Tuesday, February 6, 2018

February 6, 1952 -- Hamilton Pedestal Placed in Lincoln Park

February 6, 1952 – What is believed to be the largest block of granite ever used in a project tin the Midwest is hoisted into place at the site of the Alexander Hamilton memorial west of Stockton Drive at the far northern edge of Lincoln Park.  The block of red granite weighs over 26 tons and stands eight feet high.  It is the final product of three attempts to wrest the impressive block from a quarry in Cold Springs, Minnesota with the first two attempts ruined by blasting.  The granite block will form the base on which the 13-foot statue of Hamilton will stand in front of an 80-foot reinforced concrete pylon, faced with black granite.  It is expected that the memorial will cost between $500,000 and $550,000 with the sum underwritten with funds from the trust fund that Kate Sturges Buckingham left for the project when she died in 1937.  The statue of Hamilton, by New York sculptor John Angel, has been in storage in the city since it was completed in 1941.  Getting to this point has been an arduous process mired in legal battles.  For more on the story you can turn to this entry in Connecting the Windy City.  At the beginning of the summer of 2017 the newly re-gilded statue of Hamilton was placed back on the granite pedestal after an absence of nearly three years.

February 6, 1879 – Thirty-one years after its completion, the Illinois and Michigan canal has fallen far short of its original expectations, and it is clear that the canal must either be dramatically enlarged or a new canal constructed.  There is a scheme afoot that would have the Illinois state legislature file suit for the land between Michigan Avenue and the lake and, once legal jurisdiction is established, sell the land, using the proceeds to complete the necessary improvement of the canal.  In an editorial the Chicago Daily Tribune strongly criticizes the plan.  The editorial states, “With the same fatality which will induce men to abandon work, and look day after day to be made rich by drawing a prize in the lottery, the professed friends of the canal have grasped at the delusive suggestion of recovering the Lake-Front, estimated wildly as worth several millions of dollars; that the State shall sell it, and with the proceeds complete the canal … All of the assumptions of fact leading up to the legal opinion that the Canal Commissioners ‘ceded’ any land illegally to the city are wholly gratuitous, and of course the recitals … that there is an immense property in the City of Chicago belonging to the Canal Fund are all equally fallacious, and the only effect of such extravagant resolutions is to suspend or defeat all further appropriations by the Legislature for the canal.” [Chicago Daily Tribune, February 6, 1879] The editorial basically shouts, “Knock it off” with the legal wrangling and get to work on finding the funding to do the job.  “We suggest,” the editorial concludes, “therefore, that those who so earnestly desire the completion of the canal will not permit themselves to be any further diverted by specious suggestions of the enemies of the canal, but will press directly for such legislation as will preserve the canal from decay and from destruction by its railroad rivals.”  The above photo shows Michigan Avenue and the lakefront in the 1880's just south of what would become the Art Institute.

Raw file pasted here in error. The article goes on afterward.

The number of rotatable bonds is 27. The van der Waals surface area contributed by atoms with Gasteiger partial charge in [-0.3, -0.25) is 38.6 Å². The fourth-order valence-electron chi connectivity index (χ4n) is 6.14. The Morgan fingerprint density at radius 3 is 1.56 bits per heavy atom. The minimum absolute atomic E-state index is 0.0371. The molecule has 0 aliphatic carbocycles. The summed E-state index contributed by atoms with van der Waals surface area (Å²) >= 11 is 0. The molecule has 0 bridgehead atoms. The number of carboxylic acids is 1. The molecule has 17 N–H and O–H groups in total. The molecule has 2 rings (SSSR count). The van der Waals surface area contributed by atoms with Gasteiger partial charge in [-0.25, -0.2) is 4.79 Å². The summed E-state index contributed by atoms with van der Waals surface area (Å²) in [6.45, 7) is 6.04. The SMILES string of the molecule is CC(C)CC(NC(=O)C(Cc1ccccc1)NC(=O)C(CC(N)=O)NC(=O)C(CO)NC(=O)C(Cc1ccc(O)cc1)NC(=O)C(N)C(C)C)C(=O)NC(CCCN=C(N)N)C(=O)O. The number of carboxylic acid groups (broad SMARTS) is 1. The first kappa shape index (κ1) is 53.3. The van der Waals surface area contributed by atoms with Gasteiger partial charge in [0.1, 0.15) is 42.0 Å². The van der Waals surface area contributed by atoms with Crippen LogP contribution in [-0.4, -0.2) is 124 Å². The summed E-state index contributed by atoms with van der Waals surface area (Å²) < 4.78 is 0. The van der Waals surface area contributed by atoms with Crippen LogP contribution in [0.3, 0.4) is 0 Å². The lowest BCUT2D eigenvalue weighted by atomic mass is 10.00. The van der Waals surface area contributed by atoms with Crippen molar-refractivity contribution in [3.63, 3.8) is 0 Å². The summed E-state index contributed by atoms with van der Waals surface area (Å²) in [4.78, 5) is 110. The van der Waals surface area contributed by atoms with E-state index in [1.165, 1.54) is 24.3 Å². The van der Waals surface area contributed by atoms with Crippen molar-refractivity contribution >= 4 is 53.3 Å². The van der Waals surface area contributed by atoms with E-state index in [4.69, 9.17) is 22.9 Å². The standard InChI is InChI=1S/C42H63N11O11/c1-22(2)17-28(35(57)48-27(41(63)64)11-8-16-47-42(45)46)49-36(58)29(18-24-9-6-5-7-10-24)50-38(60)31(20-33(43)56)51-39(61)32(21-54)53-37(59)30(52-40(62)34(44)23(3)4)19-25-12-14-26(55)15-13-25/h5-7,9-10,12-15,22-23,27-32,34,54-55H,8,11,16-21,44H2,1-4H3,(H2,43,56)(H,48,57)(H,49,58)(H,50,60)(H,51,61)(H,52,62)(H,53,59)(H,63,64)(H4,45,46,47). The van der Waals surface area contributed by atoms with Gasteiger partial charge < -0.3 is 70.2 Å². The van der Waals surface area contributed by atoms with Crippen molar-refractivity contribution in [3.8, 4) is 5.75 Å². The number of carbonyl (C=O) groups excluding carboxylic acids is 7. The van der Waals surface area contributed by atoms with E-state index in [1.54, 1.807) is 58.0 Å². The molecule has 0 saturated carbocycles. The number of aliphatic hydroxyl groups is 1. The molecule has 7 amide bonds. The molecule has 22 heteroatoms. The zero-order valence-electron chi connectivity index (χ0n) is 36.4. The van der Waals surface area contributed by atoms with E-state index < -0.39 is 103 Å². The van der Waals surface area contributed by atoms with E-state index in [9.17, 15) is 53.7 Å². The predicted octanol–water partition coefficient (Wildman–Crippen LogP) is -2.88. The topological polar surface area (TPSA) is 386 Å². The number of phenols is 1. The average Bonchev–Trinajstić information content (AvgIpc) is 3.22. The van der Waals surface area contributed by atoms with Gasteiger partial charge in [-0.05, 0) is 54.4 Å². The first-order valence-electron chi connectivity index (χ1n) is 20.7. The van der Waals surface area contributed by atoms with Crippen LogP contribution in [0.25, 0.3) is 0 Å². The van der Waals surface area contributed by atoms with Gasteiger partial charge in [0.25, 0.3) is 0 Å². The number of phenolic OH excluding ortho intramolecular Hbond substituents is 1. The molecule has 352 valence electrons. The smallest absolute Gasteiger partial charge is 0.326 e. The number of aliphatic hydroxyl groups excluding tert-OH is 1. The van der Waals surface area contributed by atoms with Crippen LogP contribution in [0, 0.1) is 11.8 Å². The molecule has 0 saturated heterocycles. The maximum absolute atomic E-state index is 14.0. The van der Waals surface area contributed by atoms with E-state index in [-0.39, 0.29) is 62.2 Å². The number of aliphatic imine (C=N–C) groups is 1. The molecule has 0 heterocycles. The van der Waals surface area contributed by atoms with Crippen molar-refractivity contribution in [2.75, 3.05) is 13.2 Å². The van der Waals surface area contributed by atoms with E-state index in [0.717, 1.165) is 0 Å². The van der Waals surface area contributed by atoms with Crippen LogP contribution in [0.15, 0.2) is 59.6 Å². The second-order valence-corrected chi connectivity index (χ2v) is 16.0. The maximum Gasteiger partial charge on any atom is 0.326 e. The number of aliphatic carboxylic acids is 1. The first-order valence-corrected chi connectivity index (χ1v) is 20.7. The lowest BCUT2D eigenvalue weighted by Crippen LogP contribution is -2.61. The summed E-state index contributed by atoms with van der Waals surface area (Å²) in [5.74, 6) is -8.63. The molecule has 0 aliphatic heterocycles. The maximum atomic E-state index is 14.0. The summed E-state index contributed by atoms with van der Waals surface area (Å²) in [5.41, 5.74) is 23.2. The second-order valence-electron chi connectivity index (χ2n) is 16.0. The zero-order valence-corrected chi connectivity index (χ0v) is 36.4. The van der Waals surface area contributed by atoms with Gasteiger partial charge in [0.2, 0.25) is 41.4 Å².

February 6, 1911 -- The Chipperfield legislative commission on submerged lands reports that land estimated to be worth at least $250,000,000 has been "grabbed" from the public by private interests. The report identified 420 individuals, corporations, and private clubs that occupied "made" land -- land that was created by fill or natural causes -- along the coastline of the city and the banks of the Chicago River. The Illinois Central railroad was charged with illegally occupying 400 acres while the Chicago Dock and Canal company was accused of holding 60 acres of poached land. The report was especially harsh on the I. C., asserting "It is a history which reads like a romance, as to how the Illinois Central, starting in with a strip of land 200 feet in width from the city limits northward, has continued to grasp and extend until now substantially 400 acres of the most valuable lands in the city of Chicago are in its possession." Pictured below, today's Ogden Slip, loaded with upscale high rises, was one such piece of created land. Abraham Lincoln was paid $350.00 to draft the paperwork that created the Chicago Dock and Canal Company, which built it.  The top picture was taken in 1985.  The photo below it shows how the area continues to evolve.  When Fort Dearborn was erected on the edge of the lake back in 1803 this entire area was under water.

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